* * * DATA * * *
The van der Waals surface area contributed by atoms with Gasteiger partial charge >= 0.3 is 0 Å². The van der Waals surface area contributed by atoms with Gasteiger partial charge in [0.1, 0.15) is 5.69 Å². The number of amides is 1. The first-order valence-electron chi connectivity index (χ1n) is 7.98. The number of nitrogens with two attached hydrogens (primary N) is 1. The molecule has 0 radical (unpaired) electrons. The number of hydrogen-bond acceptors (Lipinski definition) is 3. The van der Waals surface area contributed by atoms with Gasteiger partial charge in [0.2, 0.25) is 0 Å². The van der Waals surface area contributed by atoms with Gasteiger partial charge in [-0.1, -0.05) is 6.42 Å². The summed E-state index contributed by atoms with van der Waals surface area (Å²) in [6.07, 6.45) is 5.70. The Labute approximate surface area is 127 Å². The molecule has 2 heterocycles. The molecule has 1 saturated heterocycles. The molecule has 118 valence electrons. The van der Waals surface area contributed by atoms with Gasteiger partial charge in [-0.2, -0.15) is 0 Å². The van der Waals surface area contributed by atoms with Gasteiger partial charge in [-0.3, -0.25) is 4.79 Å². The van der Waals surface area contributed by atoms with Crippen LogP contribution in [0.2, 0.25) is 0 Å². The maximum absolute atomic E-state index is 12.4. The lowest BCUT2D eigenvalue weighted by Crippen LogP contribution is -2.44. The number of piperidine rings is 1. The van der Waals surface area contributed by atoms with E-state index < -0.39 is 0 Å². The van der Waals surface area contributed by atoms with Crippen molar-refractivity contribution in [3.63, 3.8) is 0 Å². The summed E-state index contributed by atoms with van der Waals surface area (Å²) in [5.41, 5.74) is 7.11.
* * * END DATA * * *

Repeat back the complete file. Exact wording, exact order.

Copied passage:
The van der Waals surface area contributed by atoms with Gasteiger partial charge >= 0.3 is 0 Å². The van der Waals surface area contributed by atoms with Gasteiger partial charge in [0.1, 0.15) is 5.69 Å². The number of amides is 1. The first-order valence-electron chi connectivity index (χ1n) is 7.98. The number of nitrogens with two attached hydrogens (primary N) is 1. The molecule has 0 radical (unpaired) electrons. The number of hydrogen-bond acceptors (Lipinski definition) is 3. The van der Waals surface area contributed by atoms with Gasteiger partial charge in [0.2, 0.25) is 0 Å². The van der Waals surface area contributed by atoms with Gasteiger partial charge in [-0.1, -0.05) is 6.42 Å². The summed E-state index contributed by atoms with van der Waals surface area (Å²) in [6.07, 6.45) is 5.70. The Labute approximate surface area is 127 Å². The molecule has 2 heterocycles. The molecule has 1 saturated heterocycles. The molecule has 118 valence electrons. The van der Waals surface area contributed by atoms with Gasteiger partial charge in [-0.2, -0.15) is 0 Å². The van der Waals surface area contributed by atoms with Gasteiger partial charge in [-0.3, -0.25) is 4.79 Å². The van der Waals surface area contributed by atoms with Crippen LogP contribution in [0.2, 0.25) is 0 Å². The maximum absolute atomic E-state index is 12.4. The lowest BCUT2D eigenvalue weighted by Crippen LogP contribution is -2.44. The number of piperidine rings is 1. The van der Waals surface area contributed by atoms with E-state index < -0.39 is 0 Å². The van der Waals surface area contributed by atoms with Crippen molar-refractivity contribution in [3.63, 3.8) is 0 Å². The summed E-state index contributed by atoms with van der Waals surface area (Å²) in [5.41, 5.74) is 7.11.